Total value growth for soft drinks will be below volume growth with value expected to grow between 1% and 2% in 2010 and 2011

Total value growth for soft drinks will be below volume growth with value expected to grow between 1% and 2% in 2010 and 2011

Euromonitor International analysts yesterday (14 April) presented a webinar on 'The Global Soft Drinks Industry - A Year of Recovery in 2010 with Implications for 2011 and Beyond'. Here, just-drinks takes a look at some of the figures and comments from the presentation.

  • In 2010 and 2011, the soft drinks industry was expected to grow in global total volume terms by 4.4% and 3.8%, respectively. However, in value terms, this will be below volume growth with value expected to increase between 1% and 2% in both years. These rates, particularly for total volume, are beginning to recover from the depths of the financial crisis, although growth rates are not quite back to pre-crisis levels.
  • "Bottled water was the top volume category and saw a better performance in 2010 [than 2009]," said Brian Morgan, a beverage analyst at Euromonitor. "Most markets showed a bit of a recovery but we had a lot of declines, especially in Western Europe and even in the US, driven by environmental concerns and negative media coverage. There was a rebound in 2010 in Spain in particular. Moving forward over the next five years, the bulk of growth will be from developing regions like China."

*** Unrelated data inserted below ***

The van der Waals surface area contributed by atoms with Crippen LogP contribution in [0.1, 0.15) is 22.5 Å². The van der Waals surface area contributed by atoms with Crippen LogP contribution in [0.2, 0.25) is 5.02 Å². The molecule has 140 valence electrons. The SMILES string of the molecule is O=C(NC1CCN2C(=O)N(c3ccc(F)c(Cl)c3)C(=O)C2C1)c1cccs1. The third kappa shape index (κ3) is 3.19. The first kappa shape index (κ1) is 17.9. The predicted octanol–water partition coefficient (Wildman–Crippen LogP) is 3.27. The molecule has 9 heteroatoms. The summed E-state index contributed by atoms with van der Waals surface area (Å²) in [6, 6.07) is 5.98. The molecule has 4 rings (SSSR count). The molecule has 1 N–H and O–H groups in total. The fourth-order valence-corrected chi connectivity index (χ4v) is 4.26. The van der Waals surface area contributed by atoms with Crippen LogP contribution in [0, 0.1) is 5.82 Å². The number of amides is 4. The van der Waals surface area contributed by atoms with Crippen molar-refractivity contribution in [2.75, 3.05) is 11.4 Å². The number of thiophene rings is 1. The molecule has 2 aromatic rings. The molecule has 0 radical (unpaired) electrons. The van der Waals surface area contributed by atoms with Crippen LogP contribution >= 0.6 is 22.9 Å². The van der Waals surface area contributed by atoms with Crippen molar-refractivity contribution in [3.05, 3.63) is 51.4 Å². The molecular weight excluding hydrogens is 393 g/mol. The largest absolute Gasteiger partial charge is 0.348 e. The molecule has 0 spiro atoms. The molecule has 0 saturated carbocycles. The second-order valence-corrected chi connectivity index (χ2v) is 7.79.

• "In sport drinks, the growth is primarily coming from Asia and Western Europe," said Euromonitor's head of beverage research, Richard Haffer. "Indonesia ... will be seeing the largest increase. That is also attributable to growing incomes and greater affluence. In Western Europe .. growth will be coming more from market segmentation, ie sports drinks targeted at women. The US and Japan are two highly developed markets [for sports drinks] and they will be dragging down global growth, which will continue but at a much lower pace. Most of the opportunities will lie outside the markets that have traditionally been the largest markets for sports drinks."
  • "For juice, the recovery in particular came from Russia," said Morgan. "A double-digit decline in 2009 turned into a double-digit increase in 2010, particularly due to acquisitions like PepsiCo's move for Wimm-Bill-Dann. Russia is predicted to be a high-growth market moving forward, but it is actually China that is the strongest market overall and has consistently grown double-digit in volume terms and is expected to in the future."
  • "In the Middle East and Africa, Coca-Cola and PepsiCo have more than 40% of the soft drinks volume share combined, primarily through their carbonates business," Haffner said. "There is tremendous opportunity for growth. Coca-Cola and PepsiCo are coming into this region in a big way. Their share minus carbonates, however, is looking different. Nestle is actually the leader in non-carbonates with around an 11% share. Coca-Cola has a 7% share and Danone 3%." (PepsiCo did not appear in the top five).